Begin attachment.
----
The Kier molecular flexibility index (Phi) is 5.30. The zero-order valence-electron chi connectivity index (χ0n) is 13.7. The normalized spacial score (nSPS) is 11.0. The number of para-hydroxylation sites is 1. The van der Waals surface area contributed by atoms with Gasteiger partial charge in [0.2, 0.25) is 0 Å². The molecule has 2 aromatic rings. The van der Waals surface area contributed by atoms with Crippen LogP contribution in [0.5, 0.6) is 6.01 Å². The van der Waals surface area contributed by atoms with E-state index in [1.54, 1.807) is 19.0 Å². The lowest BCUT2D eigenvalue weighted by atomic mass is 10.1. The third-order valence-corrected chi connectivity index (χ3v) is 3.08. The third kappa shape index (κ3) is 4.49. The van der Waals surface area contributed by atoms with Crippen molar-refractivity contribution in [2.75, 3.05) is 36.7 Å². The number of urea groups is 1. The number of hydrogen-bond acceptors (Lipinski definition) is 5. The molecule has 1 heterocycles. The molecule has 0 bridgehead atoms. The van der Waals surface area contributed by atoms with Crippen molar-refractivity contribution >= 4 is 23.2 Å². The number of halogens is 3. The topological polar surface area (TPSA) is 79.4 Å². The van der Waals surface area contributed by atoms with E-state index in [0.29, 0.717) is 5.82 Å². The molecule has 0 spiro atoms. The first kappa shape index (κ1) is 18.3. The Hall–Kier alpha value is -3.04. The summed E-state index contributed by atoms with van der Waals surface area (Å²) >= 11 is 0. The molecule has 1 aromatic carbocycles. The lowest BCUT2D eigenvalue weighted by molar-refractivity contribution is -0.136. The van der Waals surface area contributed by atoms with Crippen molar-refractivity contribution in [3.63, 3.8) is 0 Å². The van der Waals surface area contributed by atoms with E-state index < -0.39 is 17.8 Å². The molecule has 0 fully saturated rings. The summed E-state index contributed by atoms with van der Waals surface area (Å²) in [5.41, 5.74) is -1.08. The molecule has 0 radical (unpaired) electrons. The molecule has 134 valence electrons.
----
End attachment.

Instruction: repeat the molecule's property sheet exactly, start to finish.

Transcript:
The Kier molecular flexibility index (Phi) is 5.30. The zero-order valence-electron chi connectivity index (χ0n) is 13.7. The normalized spacial score (nSPS) is 11.0. The number of para-hydroxylation sites is 1. The van der Waals surface area contributed by atoms with Gasteiger partial charge in [0.2, 0.25) is 0 Å². The molecule has 2 aromatic rings. The van der Waals surface area contributed by atoms with Crippen LogP contribution in [0.5, 0.6) is 6.01 Å². The van der Waals surface area contributed by atoms with E-state index in [1.54, 1.807) is 19.0 Å². The lowest BCUT2D eigenvalue weighted by atomic mass is 10.1. The third-order valence-corrected chi connectivity index (χ3v) is 3.08. The third kappa shape index (κ3) is 4.49. The van der Waals surface area contributed by atoms with Crippen molar-refractivity contribution in [2.75, 3.05) is 36.7 Å². The number of urea groups is 1. The number of hydrogen-bond acceptors (Lipinski definition) is 5. The molecule has 1 heterocycles. The molecule has 0 bridgehead atoms. The van der Waals surface area contributed by atoms with Crippen molar-refractivity contribution >= 4 is 23.2 Å². The number of halogens is 3. The topological polar surface area (TPSA) is 79.4 Å². The van der Waals surface area contributed by atoms with E-state index in [0.29, 0.717) is 5.82 Å². The molecule has 0 spiro atoms. The first kappa shape index (κ1) is 18.3. The Hall–Kier alpha value is -3.04. The summed E-state index contributed by atoms with van der Waals surface area (Å²) >= 11 is 0. The molecule has 1 aromatic carbocycles. The lowest BCUT2D eigenvalue weighted by molar-refractivity contribution is -0.136. The van der Waals surface area contributed by atoms with Crippen molar-refractivity contribution in [3.63, 3.8) is 0 Å². The van der Waals surface area contributed by atoms with E-state index < -0.39 is 17.8 Å². The molecule has 0 fully saturated rings. The summed E-state index contributed by atoms with van der Waals surface area (Å²) in [5.41, 5.74) is -1.08. The molecule has 0 radical (unpaired) electrons. The molecule has 134 valence electrons.